Serene is the morning (Samuel Arnold)

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  • (Posted 2023-10-17)  CPDL #76412:  Network.png
Editor: Christopher Shaw (submitted 2023-10-17).   Score information: A4, 10 pages, 809 kB   Copyright: CC BY SA
Edition notes: Please click on the link for preview/playback/PDF download. This edition includes the original orchestral accompaniment (with parts); a version for keyboard reduction is also available.
  • (Posted 2023-10-17)  CPDL #76413:  Network.png
Editor: Christopher Shaw (submitted 2023-10-17).   Score information: A4, 5 pages, 281 kB   Copyright: CC BY SA
Edition notes: Please click on the link for preview/playback/PDF download. This edition includes a keyboard reduction of the original orchestral accompaniment.

General Information

Title: Serene is the morning
Composer: Samuel Arnold
Lyricist: The Reverend Mr Wotycreate page
Number of voices: 1v   Voicing: solo high
Genre: SecularAria

Language: English
Instruments: String ensemble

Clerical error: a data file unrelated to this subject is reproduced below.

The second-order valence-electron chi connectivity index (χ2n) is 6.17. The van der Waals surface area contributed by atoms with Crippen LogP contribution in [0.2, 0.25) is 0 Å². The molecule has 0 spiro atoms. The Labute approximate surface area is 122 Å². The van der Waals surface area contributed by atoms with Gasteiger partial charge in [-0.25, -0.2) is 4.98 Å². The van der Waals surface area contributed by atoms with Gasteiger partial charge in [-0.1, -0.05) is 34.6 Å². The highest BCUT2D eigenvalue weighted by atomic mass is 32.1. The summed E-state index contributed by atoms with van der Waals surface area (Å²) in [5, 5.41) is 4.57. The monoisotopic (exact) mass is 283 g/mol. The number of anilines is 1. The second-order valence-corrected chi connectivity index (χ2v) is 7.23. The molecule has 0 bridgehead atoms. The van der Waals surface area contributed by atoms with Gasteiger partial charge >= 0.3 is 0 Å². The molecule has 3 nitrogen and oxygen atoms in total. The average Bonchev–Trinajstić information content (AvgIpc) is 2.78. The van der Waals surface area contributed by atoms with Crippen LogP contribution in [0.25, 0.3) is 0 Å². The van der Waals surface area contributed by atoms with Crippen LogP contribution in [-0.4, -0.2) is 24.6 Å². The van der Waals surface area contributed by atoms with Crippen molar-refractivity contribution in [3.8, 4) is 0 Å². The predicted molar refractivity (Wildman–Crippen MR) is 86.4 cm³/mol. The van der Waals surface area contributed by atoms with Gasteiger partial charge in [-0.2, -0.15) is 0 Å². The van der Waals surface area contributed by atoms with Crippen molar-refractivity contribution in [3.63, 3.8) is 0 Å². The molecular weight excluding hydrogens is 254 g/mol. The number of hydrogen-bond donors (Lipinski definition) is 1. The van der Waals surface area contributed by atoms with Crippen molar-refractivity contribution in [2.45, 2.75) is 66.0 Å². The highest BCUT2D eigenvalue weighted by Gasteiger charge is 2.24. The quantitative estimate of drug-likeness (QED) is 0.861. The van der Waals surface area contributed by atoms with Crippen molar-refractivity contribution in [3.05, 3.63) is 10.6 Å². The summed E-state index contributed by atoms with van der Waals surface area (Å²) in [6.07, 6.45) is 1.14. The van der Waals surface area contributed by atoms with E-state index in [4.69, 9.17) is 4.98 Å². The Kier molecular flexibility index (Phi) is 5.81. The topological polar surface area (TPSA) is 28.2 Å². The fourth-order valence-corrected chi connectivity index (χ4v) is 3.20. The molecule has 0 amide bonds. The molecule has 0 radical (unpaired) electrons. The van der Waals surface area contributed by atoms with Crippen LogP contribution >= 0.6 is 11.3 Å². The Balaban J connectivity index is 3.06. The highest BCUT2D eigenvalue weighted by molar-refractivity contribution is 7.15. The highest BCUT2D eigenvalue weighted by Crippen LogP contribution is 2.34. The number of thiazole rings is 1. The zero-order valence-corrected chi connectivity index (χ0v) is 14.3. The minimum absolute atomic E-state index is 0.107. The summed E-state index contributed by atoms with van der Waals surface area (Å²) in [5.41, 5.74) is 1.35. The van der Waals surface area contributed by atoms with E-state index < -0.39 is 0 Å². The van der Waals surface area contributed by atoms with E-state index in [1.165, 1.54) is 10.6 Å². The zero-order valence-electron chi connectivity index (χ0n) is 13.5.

First published: 1768
Description: A song written for performance at Vauxhall and sung by Joseph Vernon.

External websites:

Original text and translations

English.png English text

Serene is the morning; the lark leaves his nest,
And sings a salute to the dawn;
The sun with his splendour embroiders the east,
And brightens the dew on the lawn;
Whilst the sons of debauch to indulgence give way
And slumber the prime of their hours,
Let us, my dear Stella, the garden survey,
And make our remarks on the flow'rs.

The gay gaudy tulip observe as you walk,
How flaunting the gloss of its vest!
How proud! and how stately it stands on its stalk,
In beauty's diversity dress'd;
From the rose, the carnation, the pink and the clove,
What odours incessantly spring!
The south wafts a richer perfume to the grove,
As he brushes the leaves with his wing.

Apart from the rest, in her purple array,
The violet humbly retreats;
In modest concealment she peeps on the day,
Yet none can excel her in sweets;
So humble, that (tho' with unparallel'd grace
She might e'en a palace adorn)
She oft in the hedge hides her innocent face,
And grows at the foot of the thorn.

So beauty, my fair one, is doubly refin'd,
When modesty heightens her charms;
When meekness, like thine, adds a gem to her mind,
We long to be lock'd in her arms;
Tho' Venus herself from her throne should descend,
And the graces await at her call,
To thee the gay world would with preference bend,
And hail thee the violet of all.